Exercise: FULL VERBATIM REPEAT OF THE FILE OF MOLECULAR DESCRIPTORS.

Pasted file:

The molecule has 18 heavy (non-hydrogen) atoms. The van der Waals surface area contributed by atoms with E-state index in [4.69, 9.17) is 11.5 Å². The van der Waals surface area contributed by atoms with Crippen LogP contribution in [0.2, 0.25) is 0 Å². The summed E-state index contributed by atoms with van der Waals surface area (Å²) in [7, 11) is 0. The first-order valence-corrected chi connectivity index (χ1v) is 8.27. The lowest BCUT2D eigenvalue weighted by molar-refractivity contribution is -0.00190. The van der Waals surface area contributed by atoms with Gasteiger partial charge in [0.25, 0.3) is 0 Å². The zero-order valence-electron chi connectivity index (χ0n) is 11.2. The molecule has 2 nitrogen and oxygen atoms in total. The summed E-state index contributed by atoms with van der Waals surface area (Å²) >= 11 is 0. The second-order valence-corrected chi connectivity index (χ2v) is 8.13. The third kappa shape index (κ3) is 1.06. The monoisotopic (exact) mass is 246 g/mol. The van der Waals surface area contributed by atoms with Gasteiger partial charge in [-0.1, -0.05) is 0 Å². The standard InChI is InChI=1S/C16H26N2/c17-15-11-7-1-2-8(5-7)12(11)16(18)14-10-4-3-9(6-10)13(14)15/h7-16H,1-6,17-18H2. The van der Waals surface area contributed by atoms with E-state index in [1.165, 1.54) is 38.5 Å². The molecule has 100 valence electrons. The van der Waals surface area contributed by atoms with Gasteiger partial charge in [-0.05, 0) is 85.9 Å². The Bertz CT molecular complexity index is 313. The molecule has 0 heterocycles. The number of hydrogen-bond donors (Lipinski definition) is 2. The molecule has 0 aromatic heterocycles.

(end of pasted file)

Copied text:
The molecule has 18 heavy (non-hydrogen) atoms. The van der Waals surface area contributed by atoms with E-state index in [4.69, 9.17) is 11.5 Å². The van der Waals surface area contributed by atoms with Crippen LogP contribution in [0.2, 0.25) is 0 Å². The summed E-state index contributed by atoms with van der Waals surface area (Å²) in [7, 11) is 0. The first-order valence-corrected chi connectivity index (χ1v) is 8.27. The lowest BCUT2D eigenvalue weighted by molar-refractivity contribution is -0.00190. The van der Waals surface area contributed by atoms with Gasteiger partial charge in [0.25, 0.3) is 0 Å². The zero-order valence-electron chi connectivity index (χ0n) is 11.2. The molecule has 2 nitrogen and oxygen atoms in total. The summed E-state index contributed by atoms with van der Waals surface area (Å²) >= 11 is 0. The second-order valence-corrected chi connectivity index (χ2v) is 8.13. The third kappa shape index (κ3) is 1.06. The monoisotopic (exact) mass is 246 g/mol. The van der Waals surface area contributed by atoms with Gasteiger partial charge in [-0.1, -0.05) is 0 Å². The standard InChI is InChI=1S/C16H26N2/c17-15-11-7-1-2-8(5-7)12(11)16(18)14-10-4-3-9(6-10)13(14)15/h7-16H,1-6,17-18H2. The van der Waals surface area contributed by atoms with E-state index in [1.165, 1.54) is 38.5 Å². The molecule has 100 valence electrons. The van der Waals surface area contributed by atoms with Gasteiger partial charge in [-0.05, 0) is 85.9 Å². The Bertz CT molecular complexity index is 313. The molecule has 0 heterocycles. The number of hydrogen-bond donors (Lipinski definition) is 2. The molecule has 0 aromatic heterocycles.